Wish this had a demo. I want to play it but it I’ve had huge graphical issues with random games like Andromeda and Mirror’s Edge 2 and I don’t want to throw 40 buck to play an unoptimized game. :(

    • Tigris says:

      You can refund on steam during the first 2 hours of play though.
      I thought there was a demo, but it is only for ps4 as it seems :-(

    • barelyhomosapien says:

      Just to say, both those games run on the Frostbite engine.

      And Nier doesn’t :)

      • haldolium says:

        Yes, NieR runs on a horrible propritary engine from a Japanese company that just seems to have 2 PCs at max. to test their games. This is the same as it has been for the past decade or two, Japanese company makes a good game, can’t code for PC, port has major issues. The games tech is very outdated and yet manages to run equally awful.

        For all the glory this game recieves for some good choices you enjoy if you can get over the often very annoying JRPG/japanese way of doing things (not so suprising there) the technical side is objectively very bad. Even if it doesn’t crash your PC, the graphics are outdated and full of pop-ins, low resolution textures, aliasing and awfully lazy shaders. Its okay, can be overlooked due to the way the camera is set up but it should not be ignored that on the technical side, Automata doesn’t even reach mediocrity.

  28. rab357 says:

    Hmm. I had zero interest in playing this, barely know anything about it or the developer or the previous related games…but this, the recent purchase of Dark Souls 3 and Horizon Zero Dawn (another game I wasn’t planning to buy) may be the antidote for Mass Effect Andromeda, which I thought was going to be one of my top five games for 2017.

    • PiiSmith says:

      Don’t write off Mass Effect Andromeda.
      I watched several hours on the first planet on stream from Total Biscuit and it looks far more interesting than the RPS review and other sources make it look like.
      It is a competent 3rd Person shooter (better than the previous Mass Effects) and it should a pretty promising, interconnected story.

  29. Easy says:

    It’s worth pointing out, just in case you’re on the fence about multiple playthroughs, that while in the 2nd playthrough (with 9S and 2B now as your sidekick) you do retrace a lot of steps / quests from the first one, there are also some really cool major differences AND the story really starts to unfold. Some of the things you accomplished in the first playthrough (e.g. some side-quests) are persistent. And allegedly the 3rd and final playthrough is beyond amazing and very different, but I have yet to get there :)

  30. Easy says:

    And one last thing (can you tell I love this game?).

    A little spoiler free story – ok to be safe I am going to say super minor spoilers – to illustrate how this game can grab you, squeeze you, hug you, punch you.

    Playing as 2A, I embark on a main quest story beat. Nothing seems particularly special or revealing about it. But a few minutes into it, things start to go very very wrong… and the intensity starts to ramp-up, and ramp-up and ramp-up. Cue incredible music and balls to the walls combat… run, escape, I am going to make it! but no boss boss fight!! Amazing, intense, beautifully designed boss fight like I have never experienced in a game… I make it out, exhausted and buzzing.

    And at this point, the story goes haywire, and although you do NOT have to keep going along the main story line, I felt incredibly compelled due to the sense of urgency. So I dive right back in, and am engrossed in a series of events and fights where I’m thinking “this is insane, I’m never going to make it through, I need to stop” except I can’t because psychologically I feel compelled to keep going through the story in real time so to speak.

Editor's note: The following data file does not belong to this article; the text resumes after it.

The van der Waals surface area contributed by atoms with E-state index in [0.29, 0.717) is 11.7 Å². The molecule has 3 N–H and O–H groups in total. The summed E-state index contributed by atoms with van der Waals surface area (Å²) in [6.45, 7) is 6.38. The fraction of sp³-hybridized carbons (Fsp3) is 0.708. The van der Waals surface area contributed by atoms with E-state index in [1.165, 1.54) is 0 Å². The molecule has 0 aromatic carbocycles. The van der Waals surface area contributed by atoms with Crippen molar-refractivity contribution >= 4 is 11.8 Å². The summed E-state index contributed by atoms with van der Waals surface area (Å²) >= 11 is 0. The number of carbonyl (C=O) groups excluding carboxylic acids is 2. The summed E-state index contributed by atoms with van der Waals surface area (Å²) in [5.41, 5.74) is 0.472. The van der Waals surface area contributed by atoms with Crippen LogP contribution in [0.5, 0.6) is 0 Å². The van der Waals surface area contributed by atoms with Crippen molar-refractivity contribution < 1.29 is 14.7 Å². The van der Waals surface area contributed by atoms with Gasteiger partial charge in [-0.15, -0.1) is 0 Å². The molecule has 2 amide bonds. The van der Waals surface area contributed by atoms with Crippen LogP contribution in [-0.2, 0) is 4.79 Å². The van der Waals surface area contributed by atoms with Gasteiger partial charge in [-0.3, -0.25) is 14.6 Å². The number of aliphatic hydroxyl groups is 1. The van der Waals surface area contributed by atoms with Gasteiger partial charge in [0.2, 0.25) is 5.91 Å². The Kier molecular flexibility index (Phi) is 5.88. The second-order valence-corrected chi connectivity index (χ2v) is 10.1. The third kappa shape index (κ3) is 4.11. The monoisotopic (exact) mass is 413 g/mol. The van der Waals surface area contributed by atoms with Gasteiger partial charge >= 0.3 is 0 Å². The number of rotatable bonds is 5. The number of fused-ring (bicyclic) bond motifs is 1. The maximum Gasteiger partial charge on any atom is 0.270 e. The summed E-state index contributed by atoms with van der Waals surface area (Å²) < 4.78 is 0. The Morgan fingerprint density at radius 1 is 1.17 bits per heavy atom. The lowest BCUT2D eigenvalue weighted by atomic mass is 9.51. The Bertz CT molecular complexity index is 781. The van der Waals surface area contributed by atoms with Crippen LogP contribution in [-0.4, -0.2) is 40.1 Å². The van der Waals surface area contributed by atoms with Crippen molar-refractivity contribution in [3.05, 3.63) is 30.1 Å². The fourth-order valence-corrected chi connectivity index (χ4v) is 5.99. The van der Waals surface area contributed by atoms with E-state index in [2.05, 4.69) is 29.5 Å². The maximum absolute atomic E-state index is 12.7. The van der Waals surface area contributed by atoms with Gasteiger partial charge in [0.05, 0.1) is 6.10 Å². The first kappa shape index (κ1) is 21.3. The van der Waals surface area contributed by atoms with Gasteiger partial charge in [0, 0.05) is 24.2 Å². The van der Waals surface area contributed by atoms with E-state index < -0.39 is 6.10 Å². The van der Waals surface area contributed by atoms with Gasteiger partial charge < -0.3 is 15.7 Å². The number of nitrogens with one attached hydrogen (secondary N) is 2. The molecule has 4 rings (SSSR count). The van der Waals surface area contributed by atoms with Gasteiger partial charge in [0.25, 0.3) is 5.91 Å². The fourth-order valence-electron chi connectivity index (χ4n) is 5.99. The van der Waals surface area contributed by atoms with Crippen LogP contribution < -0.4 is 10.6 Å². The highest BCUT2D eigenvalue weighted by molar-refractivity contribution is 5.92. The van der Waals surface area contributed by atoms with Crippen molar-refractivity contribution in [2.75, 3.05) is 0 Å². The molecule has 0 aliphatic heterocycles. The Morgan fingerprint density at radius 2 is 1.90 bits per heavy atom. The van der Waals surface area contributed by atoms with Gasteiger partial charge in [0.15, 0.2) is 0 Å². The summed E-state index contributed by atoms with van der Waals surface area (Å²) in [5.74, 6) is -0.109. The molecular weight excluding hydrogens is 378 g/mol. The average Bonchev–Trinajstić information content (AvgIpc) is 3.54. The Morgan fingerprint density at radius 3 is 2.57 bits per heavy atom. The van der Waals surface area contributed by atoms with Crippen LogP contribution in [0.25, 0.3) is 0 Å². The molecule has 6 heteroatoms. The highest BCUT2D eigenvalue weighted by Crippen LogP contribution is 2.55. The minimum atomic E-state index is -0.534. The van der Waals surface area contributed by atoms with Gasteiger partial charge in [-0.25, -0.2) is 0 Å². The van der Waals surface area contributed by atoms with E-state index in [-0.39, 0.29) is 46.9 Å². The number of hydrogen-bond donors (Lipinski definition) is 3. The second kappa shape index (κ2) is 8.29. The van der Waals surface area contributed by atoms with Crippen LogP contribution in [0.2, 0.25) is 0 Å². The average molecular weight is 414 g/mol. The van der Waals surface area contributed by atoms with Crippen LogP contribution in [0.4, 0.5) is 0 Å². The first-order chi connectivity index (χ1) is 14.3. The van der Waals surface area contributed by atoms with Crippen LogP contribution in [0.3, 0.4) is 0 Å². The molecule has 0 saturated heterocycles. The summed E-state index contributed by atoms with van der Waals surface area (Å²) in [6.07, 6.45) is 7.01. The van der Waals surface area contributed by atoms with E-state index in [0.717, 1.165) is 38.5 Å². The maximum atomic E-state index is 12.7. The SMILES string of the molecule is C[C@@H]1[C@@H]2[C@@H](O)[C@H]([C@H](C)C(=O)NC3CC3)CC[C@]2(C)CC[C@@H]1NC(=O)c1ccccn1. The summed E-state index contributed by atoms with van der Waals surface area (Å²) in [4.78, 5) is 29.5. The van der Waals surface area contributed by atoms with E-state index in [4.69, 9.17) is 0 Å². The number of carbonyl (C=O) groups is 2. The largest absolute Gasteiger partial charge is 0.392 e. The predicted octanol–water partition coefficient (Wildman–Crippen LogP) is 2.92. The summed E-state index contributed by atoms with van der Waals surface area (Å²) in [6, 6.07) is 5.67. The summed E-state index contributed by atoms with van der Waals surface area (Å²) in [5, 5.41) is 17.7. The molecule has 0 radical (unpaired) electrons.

And the crazy thing is that the game is so beautifully tuned that while thinking that I am facing overwhelming odds I actually am not, I am in complete combat flow for hours on end until the final cut scene where I feel like crying, and I realise it is 6h in the morning and I forgot to go to bed… just forgot. no sense of the passage of time.

    It’s THAT good (for me, at least. YMMV).

  31. Catachresis Rex says:

    “it’s not long before you realise that this tale is prehensile and its not just capable of getting a grip on you…”

    [Adam lifts his hands from the weathered keyboard and leans back. The corner of his mouth curls into a small smile. “Heh. Mmm.” He drums the fingers of one hand on the desk as the other reaches for the mouse. Leaning forward once more, he highlights the phrase. His lower lip pushes upwards in puckered approval as he nods to himself, almost imperceptibly, in acknowledgement of a job well done.]

  32. vahnn says:

    “…not to mention the (optional) Souls-like multiplayer elements…”

    What?! I can’t find anything about this aspect of the game! I’m on my phone and stick in a poor reception area for a while, so searching the Web is painful. Where did you get this information?! Do you mean co-op/pvp,or just messages/bloodstains ana the occasional ghost of another player visible in your world?

    • Soapeh says:

      You occasionally come across corpses of dead players which contain a message and can be either harvested for xp/gold and a couple of status effects, or resurrected to fight alongside you.

  33. thekelvingreen says:

    You can even remove your character’s OS, but you shouldn’t. Seriously. Don’t do that.

    Why? What happens? Tell us!

  34. Gunsmith says:

    just finished the “true ending” and i must say I was welling up, the final fight, its soundtrack and its ramifications are on a whole new level.

    Taro is a borderline mad genius, its going to take one hell of a title to knock this off my GOTY 2017.

  35. ChrisT1981 says:

    Picked it up after reading this WIT. I am just through with the prologue but already see me sinking quite some time into this over the following weeks.

    Was pretty impressed by how the game fluently switches from shoot em up to 3rd Person beat em up to 3rd Person shooter, to side scroller to top down shooter. It’s fun and imho spices up combat keeping things fresh.

    The technical issues are appalling though. Crashes all over the place (luckily for AMD there is a workaround by downgrading drivers), mouse is just unusable. Luckily I have a Steam Controller which works great with the game.